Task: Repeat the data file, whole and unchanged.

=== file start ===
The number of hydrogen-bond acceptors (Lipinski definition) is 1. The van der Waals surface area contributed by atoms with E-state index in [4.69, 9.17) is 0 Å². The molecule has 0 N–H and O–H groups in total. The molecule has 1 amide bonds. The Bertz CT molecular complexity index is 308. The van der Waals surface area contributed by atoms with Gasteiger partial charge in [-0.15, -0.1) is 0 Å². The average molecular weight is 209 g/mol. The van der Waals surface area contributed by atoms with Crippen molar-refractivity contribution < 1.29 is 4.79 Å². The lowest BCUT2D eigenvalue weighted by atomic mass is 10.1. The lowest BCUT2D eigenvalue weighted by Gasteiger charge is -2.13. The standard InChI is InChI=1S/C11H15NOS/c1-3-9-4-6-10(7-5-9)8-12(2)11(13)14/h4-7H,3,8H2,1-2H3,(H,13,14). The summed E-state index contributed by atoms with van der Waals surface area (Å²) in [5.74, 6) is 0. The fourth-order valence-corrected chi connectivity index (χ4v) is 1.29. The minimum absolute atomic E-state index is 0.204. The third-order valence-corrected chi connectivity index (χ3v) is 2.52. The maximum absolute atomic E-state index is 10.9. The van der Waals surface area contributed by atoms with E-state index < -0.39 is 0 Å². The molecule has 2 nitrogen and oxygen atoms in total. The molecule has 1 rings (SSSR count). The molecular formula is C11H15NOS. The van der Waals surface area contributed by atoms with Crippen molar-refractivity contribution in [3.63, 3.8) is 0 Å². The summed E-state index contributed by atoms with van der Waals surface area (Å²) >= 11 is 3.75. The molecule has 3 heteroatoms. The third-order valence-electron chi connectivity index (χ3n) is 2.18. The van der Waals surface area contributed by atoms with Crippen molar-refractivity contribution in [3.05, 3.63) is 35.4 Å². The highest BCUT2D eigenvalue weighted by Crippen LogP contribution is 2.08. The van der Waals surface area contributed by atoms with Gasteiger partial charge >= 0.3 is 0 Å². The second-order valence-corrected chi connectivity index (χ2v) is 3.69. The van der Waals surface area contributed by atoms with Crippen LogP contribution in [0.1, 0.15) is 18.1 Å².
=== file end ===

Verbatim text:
The number of hydrogen-bond acceptors (Lipinski definition) is 1. The van der Waals surface area contributed by atoms with E-state index in [4.69, 9.17) is 0 Å². The molecule has 0 N–H and O–H groups in total. The molecule has 1 amide bonds. The Bertz CT molecular complexity index is 308. The van der Waals surface area contributed by atoms with Gasteiger partial charge in [-0.15, -0.1) is 0 Å². The average molecular weight is 209 g/mol. The van der Waals surface area contributed by atoms with Crippen molar-refractivity contribution < 1.29 is 4.79 Å². The lowest BCUT2D eigenvalue weighted by atomic mass is 10.1. The lowest BCUT2D eigenvalue weighted by Gasteiger charge is -2.13. The standard InChI is InChI=1S/C11H15NOS/c1-3-9-4-6-10(7-5-9)8-12(2)11(13)14/h4-7H,3,8H2,1-2H3,(H,13,14). The summed E-state index contributed by atoms with van der Waals surface area (Å²) in [5.74, 6) is 0. The fourth-order valence-corrected chi connectivity index (χ4v) is 1.29. The minimum absolute atomic E-state index is 0.204. The third-order valence-corrected chi connectivity index (χ3v) is 2.52. The maximum absolute atomic E-state index is 10.9. The van der Waals surface area contributed by atoms with E-state index < -0.39 is 0 Å². The molecule has 2 nitrogen and oxygen atoms in total. The molecule has 1 rings (SSSR count). The molecular formula is C11H15NOS. The van der Waals surface area contributed by atoms with Crippen molar-refractivity contribution in [3.63, 3.8) is 0 Å². The summed E-state index contributed by atoms with van der Waals surface area (Å²) >= 11 is 3.75. The molecule has 3 heteroatoms. The third-order valence-electron chi connectivity index (χ3n) is 2.18. The van der Waals surface area contributed by atoms with Crippen molar-refractivity contribution in [3.05, 3.63) is 35.4 Å². The highest BCUT2D eigenvalue weighted by Crippen LogP contribution is 2.08. The van der Waals surface area contributed by atoms with Gasteiger partial charge >= 0.3 is 0 Å². The second-order valence-corrected chi connectivity index (χ2v) is 3.69. The van der Waals surface area contributed by atoms with Crippen LogP contribution in [0.1, 0.15) is 18.1 Å².